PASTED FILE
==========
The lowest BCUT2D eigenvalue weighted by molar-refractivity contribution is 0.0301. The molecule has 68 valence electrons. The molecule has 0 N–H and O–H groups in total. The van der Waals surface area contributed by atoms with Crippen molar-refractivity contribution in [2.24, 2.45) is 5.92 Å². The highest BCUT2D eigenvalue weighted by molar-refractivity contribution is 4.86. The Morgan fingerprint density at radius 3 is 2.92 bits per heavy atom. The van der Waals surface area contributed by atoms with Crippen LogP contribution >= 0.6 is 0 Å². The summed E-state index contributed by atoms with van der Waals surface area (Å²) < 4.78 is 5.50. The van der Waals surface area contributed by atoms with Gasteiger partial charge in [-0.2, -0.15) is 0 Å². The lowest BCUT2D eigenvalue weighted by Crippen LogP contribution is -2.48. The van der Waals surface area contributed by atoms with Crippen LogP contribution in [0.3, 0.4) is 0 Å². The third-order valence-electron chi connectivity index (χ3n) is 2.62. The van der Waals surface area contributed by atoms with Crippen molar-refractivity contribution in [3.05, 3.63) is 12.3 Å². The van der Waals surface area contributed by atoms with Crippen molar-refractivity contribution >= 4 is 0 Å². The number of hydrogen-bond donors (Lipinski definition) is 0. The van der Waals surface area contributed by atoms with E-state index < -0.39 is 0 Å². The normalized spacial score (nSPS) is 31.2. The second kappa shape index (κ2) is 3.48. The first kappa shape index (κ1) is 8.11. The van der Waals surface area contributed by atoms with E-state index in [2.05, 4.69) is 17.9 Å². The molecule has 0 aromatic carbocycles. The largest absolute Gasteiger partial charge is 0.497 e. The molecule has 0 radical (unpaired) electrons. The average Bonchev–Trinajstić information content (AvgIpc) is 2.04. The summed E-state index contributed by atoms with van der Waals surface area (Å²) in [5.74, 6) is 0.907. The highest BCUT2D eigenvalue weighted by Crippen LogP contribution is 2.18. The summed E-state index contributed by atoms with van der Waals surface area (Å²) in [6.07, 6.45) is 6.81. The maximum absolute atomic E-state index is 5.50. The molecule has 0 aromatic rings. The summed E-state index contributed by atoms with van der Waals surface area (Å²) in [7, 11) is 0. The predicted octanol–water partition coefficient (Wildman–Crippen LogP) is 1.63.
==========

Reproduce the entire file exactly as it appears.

The lowest BCUT2D eigenvalue weighted by molar-refractivity contribution is 0.0301. The molecule has 68 valence electrons. The molecule has 0 N–H and O–H groups in total. The van der Waals surface area contributed by atoms with Crippen molar-refractivity contribution in [2.24, 2.45) is 5.92 Å². The highest BCUT2D eigenvalue weighted by molar-refractivity contribution is 4.86. The Morgan fingerprint density at radius 3 is 2.92 bits per heavy atom. The van der Waals surface area contributed by atoms with Crippen LogP contribution >= 0.6 is 0 Å². The summed E-state index contributed by atoms with van der Waals surface area (Å²) < 4.78 is 5.50. The van der Waals surface area contributed by atoms with Gasteiger partial charge in [-0.2, -0.15) is 0 Å². The lowest BCUT2D eigenvalue weighted by Crippen LogP contribution is -2.48. The van der Waals surface area contributed by atoms with Crippen LogP contribution in [0.3, 0.4) is 0 Å². The third-order valence-electron chi connectivity index (χ3n) is 2.62. The van der Waals surface area contributed by atoms with Crippen molar-refractivity contribution in [3.05, 3.63) is 12.3 Å². The van der Waals surface area contributed by atoms with Crippen molar-refractivity contribution >= 4 is 0 Å². The number of hydrogen-bond donors (Lipinski definition) is 0. The van der Waals surface area contributed by atoms with E-state index < -0.39 is 0 Å². The normalized spacial score (nSPS) is 31.2. The second kappa shape index (κ2) is 3.48. The first kappa shape index (κ1) is 8.11. The van der Waals surface area contributed by atoms with E-state index in [2.05, 4.69) is 17.9 Å². The molecule has 0 aromatic carbocycles. The largest absolute Gasteiger partial charge is 0.497 e. The molecule has 0 radical (unpaired) electrons. The average Bonchev–Trinajstić information content (AvgIpc) is 2.04. The summed E-state index contributed by atoms with van der Waals surface area (Å²) in [5.74, 6) is 0.907. The highest BCUT2D eigenvalue weighted by Crippen LogP contribution is 2.18. The summed E-state index contributed by atoms with van der Waals surface area (Å²) in [6.07, 6.45) is 6.81. The maximum absolute atomic E-state index is 5.50. The molecule has 0 aromatic rings. The summed E-state index contributed by atoms with van der Waals surface area (Å²) in [7, 11) is 0. The predicted octanol–water partition coefficient (Wildman–Crippen LogP) is 1.63.